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Zebra Mussels | Control & Prevention of an Invasive Species

As the invasion of zebra & quagga mussels continues to spread to new waterways in the US, concerns are rising over where these invasive mollusks will turn up next. First discovered in the United States in Lake St. Clair in 1988, these invasive mussels have spread throughout the Great Lakes and Mississippi River regions and now inhabit more than 20 US states and two Canadian provinces. Capable of reproducing at a prolific rate, once these invasive mussels take up residence in a body of water it is not long before they can form into large populations known as ‘colonies’. These colonies will attach to any hard subsurface structure including docks, boat hulls, buoys, dam intakes, and even other aquatic species such as native mussels, freshwater clams, and turtles. In addition to the damage they can cause through colonization, these mussels are also filter feeders capable of filtering plankton from up to a liter of water per day creating competition for food with native species.

Under controlled conditions such as intake facilities and pipes, populations of zebra mussels can be eliminated with the help of commercial dive teams trained in the removal of zebra mussels as well as with the use of chemical treatments as long as there is no risk of impacting a surrounding body of water. Controlling growing zebra mussel populations in the wild is a much more difficult process and has proven to be an extremely costly endeavor with limited success, however earlier this month Minnesota DNR officials began testing a new treatment known as Zequanox® on a lake that has just recently started to show populations of invasive mussels. Developed by Marrone Bio Innovations, Inc., Zequanox® is a biological product that is species selective with a demonstrated effectiveness controlling invasive mussels such as zebra and quagga mussels.

Zequanox® was first approved in 2012 by the EPA for use in controlled applications in enclosed systems such as energy plants, manufacturing facilities, and private water bodies and received EPA approval for open water use in rivers, lakes, and other bodies of waters earlier this year. Pending additional reports from the test study being conducted by the MN DNR, the effectiveness on Zequanox® in larger bodies of water or as a large scale treatment solution will remain unknown, and until proven solution is available, prevention is still the best method to reduce the spread of invasive mussels. You can help prevent the spread of invasive mussels by taking a few extra minutes before you leave the lake.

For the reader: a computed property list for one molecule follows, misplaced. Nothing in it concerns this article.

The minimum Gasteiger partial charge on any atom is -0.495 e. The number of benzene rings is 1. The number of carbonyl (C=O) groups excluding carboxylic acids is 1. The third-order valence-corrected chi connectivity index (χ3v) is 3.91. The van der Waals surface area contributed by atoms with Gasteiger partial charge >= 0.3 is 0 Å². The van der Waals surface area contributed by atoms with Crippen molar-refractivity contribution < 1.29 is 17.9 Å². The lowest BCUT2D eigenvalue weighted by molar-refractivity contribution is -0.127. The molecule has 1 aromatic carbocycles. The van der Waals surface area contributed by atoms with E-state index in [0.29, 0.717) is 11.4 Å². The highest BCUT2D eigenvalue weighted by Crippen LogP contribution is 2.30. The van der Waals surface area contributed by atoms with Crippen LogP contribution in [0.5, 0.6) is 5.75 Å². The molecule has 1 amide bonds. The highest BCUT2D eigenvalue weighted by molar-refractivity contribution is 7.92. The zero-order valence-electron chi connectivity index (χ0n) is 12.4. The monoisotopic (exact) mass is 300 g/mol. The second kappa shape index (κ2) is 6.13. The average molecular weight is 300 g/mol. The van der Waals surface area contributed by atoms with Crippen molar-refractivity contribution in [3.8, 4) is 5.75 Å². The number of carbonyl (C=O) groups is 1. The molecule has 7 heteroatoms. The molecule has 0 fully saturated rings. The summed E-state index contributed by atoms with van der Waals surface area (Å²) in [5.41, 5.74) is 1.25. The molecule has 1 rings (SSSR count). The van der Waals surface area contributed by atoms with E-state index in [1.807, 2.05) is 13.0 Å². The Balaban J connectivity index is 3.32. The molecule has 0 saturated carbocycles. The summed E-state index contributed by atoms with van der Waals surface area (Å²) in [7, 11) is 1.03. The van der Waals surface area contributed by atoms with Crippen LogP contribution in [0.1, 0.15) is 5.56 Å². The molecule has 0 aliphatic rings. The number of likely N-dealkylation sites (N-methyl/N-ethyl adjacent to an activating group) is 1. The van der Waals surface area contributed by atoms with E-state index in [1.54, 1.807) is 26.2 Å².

Always inspect boats, personal watercraft, and trailers thoroughly for invasive mussels after leaving or before entering a body of water, and if you happen to notice a mussel colony in a body of water that frequently visit you should report it to your local DNR or Fish & Wildlife office immediately. At Midco Diving & Marine Services, we offer onsite zebra mussel inspection, removal, and control services. Our team can quickly help you assess the nature and severity of the situation and can help mitigate the problem by utilizing a range of different tools necessary to effectively remove the harmful colonies of mussels. If you would like more information on the zebra mussel elimination services that we offer, please give our office a call at 1-800-479-1558 or visit us online at www.midcodiving.com.


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